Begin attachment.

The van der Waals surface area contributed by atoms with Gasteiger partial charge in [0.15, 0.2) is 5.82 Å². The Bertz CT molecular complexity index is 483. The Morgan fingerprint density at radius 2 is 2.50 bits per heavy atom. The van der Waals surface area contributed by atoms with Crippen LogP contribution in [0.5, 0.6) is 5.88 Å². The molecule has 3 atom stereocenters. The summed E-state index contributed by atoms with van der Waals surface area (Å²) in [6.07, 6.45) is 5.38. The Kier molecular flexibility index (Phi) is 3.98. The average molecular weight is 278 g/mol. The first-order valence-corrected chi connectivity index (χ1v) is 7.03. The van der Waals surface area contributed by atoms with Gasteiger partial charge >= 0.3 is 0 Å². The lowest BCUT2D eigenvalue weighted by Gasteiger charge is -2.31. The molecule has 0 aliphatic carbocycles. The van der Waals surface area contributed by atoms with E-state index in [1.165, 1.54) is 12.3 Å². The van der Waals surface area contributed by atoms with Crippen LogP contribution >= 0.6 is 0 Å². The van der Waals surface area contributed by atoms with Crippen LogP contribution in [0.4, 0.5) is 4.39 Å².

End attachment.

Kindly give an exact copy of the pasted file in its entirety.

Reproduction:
The van der Waals surface area contributed by atoms with Gasteiger partial charge in [0.15, 0.2) is 5.82 Å². The Bertz CT molecular complexity index is 483. The Morgan fingerprint density at radius 2 is 2.50 bits per heavy atom. The van der Waals surface area contributed by atoms with Crippen LogP contribution in [0.5, 0.6) is 5.88 Å². The molecule has 3 atom stereocenters. The summed E-state index contributed by atoms with van der Waals surface area (Å²) in [6.07, 6.45) is 5.38. The Kier molecular flexibility index (Phi) is 3.98. The average molecular weight is 278 g/mol. The first-order valence-corrected chi connectivity index (χ1v) is 7.03. The van der Waals surface area contributed by atoms with Gasteiger partial charge >= 0.3 is 0 Å². The lowest BCUT2D eigenvalue weighted by Gasteiger charge is -2.31. The molecule has 0 aliphatic carbocycles. The van der Waals surface area contributed by atoms with E-state index in [1.165, 1.54) is 12.3 Å². The van der Waals surface area contributed by atoms with Crippen LogP contribution >= 0.6 is 0 Å². The van der Waals surface area contributed by atoms with Crippen LogP contribution in [0.4, 0.5) is 4.39 Å².